Wednesday, April 3, 2013

Informative Text Writing can be FUN!

I love teaching writing in the classroom. All types of writing.  Not only do I enjoy teaching narrative and opinion writing, but I also enjoy explanatory writing.  At the beginning of second grade, it is the perfect time to teach my students how to write informative text.  I start with teaching the elements of paragraph, breaking it down into parts.  We watch video clips, sing songs, and create paragraphs together.  I teach them how to use a topic sentence, three detail sentences, and a concluding statement.  The students get excited for this process.  Once they learn how to form one paragraph, we can stretch it to two, three, and four paragraph essays.  All this in 2nd grade!


                    I teach the Stoplight Method for paragraph writing. Students will learn that Green means GO! Start with a topic sentence.  Yellow means Slow Down and share the important details.  Red means STOP! Make a closing or conclusion sentence that wraps the paragraph up.
The Paragraph Song
Sung to the Tune of Itsy Bitsy Spider
Introduce the topic in a general way.
Next, you add 3 details of what you want to say.
Then you write a closer, put this sentence last.
Now you have completed,
Youre great paragraph!

I feel like this helps my students to grasp onto the concept.  I like to next remind children how to indent by teaching them the thumb rule.  I print out mini thumbs for them to stick on their papers the first time they try this, and remind them of this strategy throughout the year.  It really helps it stick in the minds of my seven and eight year olds. 
After we practice writing paragraphs, I introduce the research report.  I let my students choose between a variety of science concepts to study.  This gives them some choice, but still has focus.  I bring my students through the process of note-taking, a discussion on citing sources and plagiarism, and the important elements of informative text.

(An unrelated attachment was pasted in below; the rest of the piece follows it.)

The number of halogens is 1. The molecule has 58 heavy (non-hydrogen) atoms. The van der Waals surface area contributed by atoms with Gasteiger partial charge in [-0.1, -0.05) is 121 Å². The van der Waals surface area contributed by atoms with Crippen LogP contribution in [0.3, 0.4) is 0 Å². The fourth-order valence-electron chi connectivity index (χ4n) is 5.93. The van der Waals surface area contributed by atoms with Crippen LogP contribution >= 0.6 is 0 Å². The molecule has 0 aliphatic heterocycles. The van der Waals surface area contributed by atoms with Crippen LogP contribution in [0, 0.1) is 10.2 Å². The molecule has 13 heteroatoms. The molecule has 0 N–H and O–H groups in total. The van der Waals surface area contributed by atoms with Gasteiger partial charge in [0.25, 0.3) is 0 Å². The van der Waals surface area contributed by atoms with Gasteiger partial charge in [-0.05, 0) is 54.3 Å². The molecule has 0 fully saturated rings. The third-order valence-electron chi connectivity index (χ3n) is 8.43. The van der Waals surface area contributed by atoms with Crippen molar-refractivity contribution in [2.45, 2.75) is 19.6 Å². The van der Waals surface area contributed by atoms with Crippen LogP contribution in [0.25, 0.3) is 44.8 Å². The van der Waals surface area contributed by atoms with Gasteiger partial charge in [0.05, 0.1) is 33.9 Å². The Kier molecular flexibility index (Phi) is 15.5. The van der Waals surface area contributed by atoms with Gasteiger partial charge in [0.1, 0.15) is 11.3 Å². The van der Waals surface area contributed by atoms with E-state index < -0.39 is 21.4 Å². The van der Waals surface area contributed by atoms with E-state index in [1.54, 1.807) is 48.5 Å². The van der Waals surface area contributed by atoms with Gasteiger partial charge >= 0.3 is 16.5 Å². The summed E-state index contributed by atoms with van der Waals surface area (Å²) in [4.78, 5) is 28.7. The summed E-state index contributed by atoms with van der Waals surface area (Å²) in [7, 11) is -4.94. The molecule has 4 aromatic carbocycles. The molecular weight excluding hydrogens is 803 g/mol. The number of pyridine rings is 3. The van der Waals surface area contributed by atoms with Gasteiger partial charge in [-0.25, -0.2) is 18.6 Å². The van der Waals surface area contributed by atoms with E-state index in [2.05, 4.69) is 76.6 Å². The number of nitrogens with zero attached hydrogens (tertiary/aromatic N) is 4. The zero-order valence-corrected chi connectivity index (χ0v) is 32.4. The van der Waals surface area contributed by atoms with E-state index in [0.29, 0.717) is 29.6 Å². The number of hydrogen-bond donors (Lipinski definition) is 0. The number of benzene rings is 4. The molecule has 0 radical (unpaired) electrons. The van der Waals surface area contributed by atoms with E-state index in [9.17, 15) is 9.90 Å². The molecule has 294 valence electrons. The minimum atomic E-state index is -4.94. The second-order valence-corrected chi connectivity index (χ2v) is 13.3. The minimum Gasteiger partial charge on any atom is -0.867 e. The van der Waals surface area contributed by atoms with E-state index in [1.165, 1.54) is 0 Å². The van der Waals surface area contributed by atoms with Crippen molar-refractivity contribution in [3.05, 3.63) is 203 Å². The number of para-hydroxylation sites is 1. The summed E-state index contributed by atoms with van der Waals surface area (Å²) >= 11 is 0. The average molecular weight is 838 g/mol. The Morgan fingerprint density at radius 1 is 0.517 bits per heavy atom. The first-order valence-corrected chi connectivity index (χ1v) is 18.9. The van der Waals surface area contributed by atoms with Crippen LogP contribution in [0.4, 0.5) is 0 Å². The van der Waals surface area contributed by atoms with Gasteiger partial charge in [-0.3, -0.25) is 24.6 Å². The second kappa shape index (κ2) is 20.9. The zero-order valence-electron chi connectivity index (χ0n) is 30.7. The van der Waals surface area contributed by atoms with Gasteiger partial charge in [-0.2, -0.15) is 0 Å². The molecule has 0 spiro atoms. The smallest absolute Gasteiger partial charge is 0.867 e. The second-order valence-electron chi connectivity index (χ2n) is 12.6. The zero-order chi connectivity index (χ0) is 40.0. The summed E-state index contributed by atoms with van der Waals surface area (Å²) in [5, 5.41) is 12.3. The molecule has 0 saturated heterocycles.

Wanting my students to understand many non-fiction text features, I focused on several features for them to include in their research report as well.  My children wrote a 3-4 paragraph essay, then went through and put five important words in bold print for their glossary, where they could define these words.  Next they drew an illustration to match the report, included captions and labels and put on a title. At the end of the project, my students created their bibliography to cite the sources. 
Check out our completed research reports below.
I put this up in the hallway for two reasons.  One, to showcase my students beautiful work giving them pride in their work and an audience. The second purpose was for all other students around the school, putting up a "Can you find these non-fiction text features?" hunt for all children to learn!

                                       Three examples of student work:

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